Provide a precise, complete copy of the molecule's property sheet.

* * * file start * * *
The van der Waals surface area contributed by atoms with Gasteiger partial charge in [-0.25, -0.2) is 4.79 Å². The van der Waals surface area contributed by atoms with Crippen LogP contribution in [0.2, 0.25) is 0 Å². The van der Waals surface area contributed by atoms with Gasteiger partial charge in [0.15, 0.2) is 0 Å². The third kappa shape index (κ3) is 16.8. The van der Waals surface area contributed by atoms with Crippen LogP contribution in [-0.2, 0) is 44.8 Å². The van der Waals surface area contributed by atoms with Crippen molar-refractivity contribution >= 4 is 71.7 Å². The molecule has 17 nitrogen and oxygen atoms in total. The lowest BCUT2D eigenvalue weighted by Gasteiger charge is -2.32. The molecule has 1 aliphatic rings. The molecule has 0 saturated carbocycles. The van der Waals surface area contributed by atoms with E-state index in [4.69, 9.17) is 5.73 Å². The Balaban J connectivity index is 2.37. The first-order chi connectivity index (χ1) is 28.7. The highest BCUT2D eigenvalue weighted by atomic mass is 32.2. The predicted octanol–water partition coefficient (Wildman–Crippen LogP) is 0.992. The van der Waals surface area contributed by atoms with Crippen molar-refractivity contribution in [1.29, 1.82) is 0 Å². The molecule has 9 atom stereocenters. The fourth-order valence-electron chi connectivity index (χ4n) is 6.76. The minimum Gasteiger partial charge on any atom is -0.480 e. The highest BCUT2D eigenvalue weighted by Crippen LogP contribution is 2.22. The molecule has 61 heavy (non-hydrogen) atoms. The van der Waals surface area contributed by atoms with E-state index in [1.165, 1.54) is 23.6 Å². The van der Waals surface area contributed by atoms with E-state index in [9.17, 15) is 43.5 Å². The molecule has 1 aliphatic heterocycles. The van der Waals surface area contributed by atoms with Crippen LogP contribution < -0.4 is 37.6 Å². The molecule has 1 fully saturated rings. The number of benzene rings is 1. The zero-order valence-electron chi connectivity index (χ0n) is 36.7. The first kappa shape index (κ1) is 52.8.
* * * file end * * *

The van der Waals surface area contributed by atoms with Gasteiger partial charge in [-0.25, -0.2) is 4.79 Å². The van der Waals surface area contributed by atoms with Crippen LogP contribution in [0.2, 0.25) is 0 Å². The van der Waals surface area contributed by atoms with Gasteiger partial charge in [0.15, 0.2) is 0 Å². The third kappa shape index (κ3) is 16.8. The van der Waals surface area contributed by atoms with Crippen LogP contribution in [-0.2, 0) is 44.8 Å². The van der Waals surface area contributed by atoms with Crippen molar-refractivity contribution >= 4 is 71.7 Å². The molecule has 17 nitrogen and oxygen atoms in total. The lowest BCUT2D eigenvalue weighted by Gasteiger charge is -2.32. The molecule has 1 aliphatic rings. The molecule has 0 saturated carbocycles. The van der Waals surface area contributed by atoms with E-state index in [4.69, 9.17) is 5.73 Å². The Balaban J connectivity index is 2.37. The first-order chi connectivity index (χ1) is 28.7. The highest BCUT2D eigenvalue weighted by atomic mass is 32.2. The predicted octanol–water partition coefficient (Wildman–Crippen LogP) is 0.992. The van der Waals surface area contributed by atoms with Crippen molar-refractivity contribution in [1.29, 1.82) is 0 Å². The molecule has 9 atom stereocenters. The fourth-order valence-electron chi connectivity index (χ4n) is 6.76. The minimum Gasteiger partial charge on any atom is -0.480 e. The highest BCUT2D eigenvalue weighted by Crippen LogP contribution is 2.22. The molecule has 61 heavy (non-hydrogen) atoms. The van der Waals surface area contributed by atoms with E-state index in [1.165, 1.54) is 23.6 Å². The van der Waals surface area contributed by atoms with E-state index in [9.17, 15) is 43.5 Å². The molecule has 1 aliphatic heterocycles. The van der Waals surface area contributed by atoms with Crippen LogP contribution < -0.4 is 37.6 Å². The molecule has 1 fully saturated rings. The number of benzene rings is 1. The zero-order valence-electron chi connectivity index (χ0n) is 36.7. The first kappa shape index (κ1) is 52.8.